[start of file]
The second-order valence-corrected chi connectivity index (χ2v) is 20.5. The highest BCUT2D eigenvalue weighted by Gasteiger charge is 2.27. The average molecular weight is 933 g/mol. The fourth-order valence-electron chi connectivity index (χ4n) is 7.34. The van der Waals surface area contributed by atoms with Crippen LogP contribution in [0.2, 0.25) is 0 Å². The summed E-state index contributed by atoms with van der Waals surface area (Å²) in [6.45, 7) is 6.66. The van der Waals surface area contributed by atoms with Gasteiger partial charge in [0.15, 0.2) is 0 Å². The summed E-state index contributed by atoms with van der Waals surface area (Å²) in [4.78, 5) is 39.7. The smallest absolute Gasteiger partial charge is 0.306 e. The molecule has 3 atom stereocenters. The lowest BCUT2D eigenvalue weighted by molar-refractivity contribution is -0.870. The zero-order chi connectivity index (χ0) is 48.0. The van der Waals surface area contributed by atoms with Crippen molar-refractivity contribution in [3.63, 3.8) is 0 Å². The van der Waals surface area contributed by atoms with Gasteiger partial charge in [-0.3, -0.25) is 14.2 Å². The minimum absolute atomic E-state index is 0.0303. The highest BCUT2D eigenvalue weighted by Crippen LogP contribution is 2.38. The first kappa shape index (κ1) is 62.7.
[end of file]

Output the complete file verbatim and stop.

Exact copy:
The second-order valence-corrected chi connectivity index (χ2v) is 20.5. The highest BCUT2D eigenvalue weighted by Gasteiger charge is 2.27. The average molecular weight is 933 g/mol. The fourth-order valence-electron chi connectivity index (χ4n) is 7.34. The van der Waals surface area contributed by atoms with Crippen LogP contribution in [0.2, 0.25) is 0 Å². The summed E-state index contributed by atoms with van der Waals surface area (Å²) in [6.45, 7) is 6.66. The van der Waals surface area contributed by atoms with Gasteiger partial charge in [0.15, 0.2) is 0 Å². The summed E-state index contributed by atoms with van der Waals surface area (Å²) in [4.78, 5) is 39.7. The smallest absolute Gasteiger partial charge is 0.306 e. The molecule has 3 atom stereocenters. The lowest BCUT2D eigenvalue weighted by molar-refractivity contribution is -0.870. The zero-order chi connectivity index (χ0) is 48.0. The van der Waals surface area contributed by atoms with Crippen molar-refractivity contribution in [3.63, 3.8) is 0 Å². The van der Waals surface area contributed by atoms with Gasteiger partial charge in [-0.3, -0.25) is 14.2 Å². The minimum absolute atomic E-state index is 0.0303. The highest BCUT2D eigenvalue weighted by Crippen LogP contribution is 2.38. The first kappa shape index (κ1) is 62.7.